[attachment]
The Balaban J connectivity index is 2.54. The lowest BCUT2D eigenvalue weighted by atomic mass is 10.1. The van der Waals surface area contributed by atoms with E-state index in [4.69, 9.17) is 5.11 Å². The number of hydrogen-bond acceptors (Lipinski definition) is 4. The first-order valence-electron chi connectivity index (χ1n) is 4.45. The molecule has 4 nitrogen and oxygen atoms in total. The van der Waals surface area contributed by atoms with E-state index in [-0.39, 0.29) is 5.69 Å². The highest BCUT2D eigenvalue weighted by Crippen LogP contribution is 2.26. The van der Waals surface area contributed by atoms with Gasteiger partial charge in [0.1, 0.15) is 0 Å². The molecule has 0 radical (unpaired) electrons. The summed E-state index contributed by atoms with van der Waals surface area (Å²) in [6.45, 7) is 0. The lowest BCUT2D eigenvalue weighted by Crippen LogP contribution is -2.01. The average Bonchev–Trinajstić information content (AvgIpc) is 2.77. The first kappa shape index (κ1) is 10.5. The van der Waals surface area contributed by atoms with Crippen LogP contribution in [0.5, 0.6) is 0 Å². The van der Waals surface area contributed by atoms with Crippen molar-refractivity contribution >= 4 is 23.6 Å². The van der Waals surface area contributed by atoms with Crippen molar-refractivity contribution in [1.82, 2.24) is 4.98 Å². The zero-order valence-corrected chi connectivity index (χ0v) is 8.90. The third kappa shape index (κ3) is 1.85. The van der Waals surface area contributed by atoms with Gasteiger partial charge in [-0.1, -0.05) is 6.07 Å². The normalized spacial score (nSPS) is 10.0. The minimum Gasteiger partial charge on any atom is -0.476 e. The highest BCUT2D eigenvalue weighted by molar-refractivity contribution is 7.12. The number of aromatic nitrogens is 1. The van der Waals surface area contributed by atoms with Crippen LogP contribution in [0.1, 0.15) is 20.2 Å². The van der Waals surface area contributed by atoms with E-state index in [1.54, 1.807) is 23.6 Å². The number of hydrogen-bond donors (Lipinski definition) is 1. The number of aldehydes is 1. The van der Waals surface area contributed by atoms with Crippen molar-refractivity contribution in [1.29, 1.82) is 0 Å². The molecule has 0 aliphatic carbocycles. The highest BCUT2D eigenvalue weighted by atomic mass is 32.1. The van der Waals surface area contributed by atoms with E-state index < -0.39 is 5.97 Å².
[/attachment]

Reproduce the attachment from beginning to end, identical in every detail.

The Balaban J connectivity index is 2.54. The lowest BCUT2D eigenvalue weighted by atomic mass is 10.1. The van der Waals surface area contributed by atoms with E-state index in [4.69, 9.17) is 5.11 Å². The number of hydrogen-bond acceptors (Lipinski definition) is 4. The first-order valence-electron chi connectivity index (χ1n) is 4.45. The molecule has 4 nitrogen and oxygen atoms in total. The van der Waals surface area contributed by atoms with E-state index in [-0.39, 0.29) is 5.69 Å². The highest BCUT2D eigenvalue weighted by Crippen LogP contribution is 2.26. The van der Waals surface area contributed by atoms with Gasteiger partial charge in [0.1, 0.15) is 0 Å². The molecule has 0 radical (unpaired) electrons. The summed E-state index contributed by atoms with van der Waals surface area (Å²) in [6.45, 7) is 0. The lowest BCUT2D eigenvalue weighted by Crippen LogP contribution is -2.01. The average Bonchev–Trinajstić information content (AvgIpc) is 2.77. The first kappa shape index (κ1) is 10.5. The van der Waals surface area contributed by atoms with Crippen LogP contribution in [0.5, 0.6) is 0 Å². The van der Waals surface area contributed by atoms with Crippen molar-refractivity contribution >= 4 is 23.6 Å². The van der Waals surface area contributed by atoms with Crippen molar-refractivity contribution in [1.82, 2.24) is 4.98 Å². The zero-order valence-corrected chi connectivity index (χ0v) is 8.90. The third kappa shape index (κ3) is 1.85. The van der Waals surface area contributed by atoms with Gasteiger partial charge in [-0.1, -0.05) is 6.07 Å². The normalized spacial score (nSPS) is 10.0. The minimum Gasteiger partial charge on any atom is -0.476 e. The highest BCUT2D eigenvalue weighted by molar-refractivity contribution is 7.12. The number of aromatic nitrogens is 1. The van der Waals surface area contributed by atoms with Crippen LogP contribution in [0.1, 0.15) is 20.2 Å². The van der Waals surface area contributed by atoms with E-state index in [1.54, 1.807) is 23.6 Å². The number of hydrogen-bond donors (Lipinski definition) is 1. The number of aldehydes is 1. The van der Waals surface area contributed by atoms with Crippen molar-refractivity contribution in [1.29, 1.82) is 0 Å². The molecule has 0 aliphatic carbocycles. The highest BCUT2D eigenvalue weighted by atomic mass is 32.1. The van der Waals surface area contributed by atoms with E-state index < -0.39 is 5.97 Å².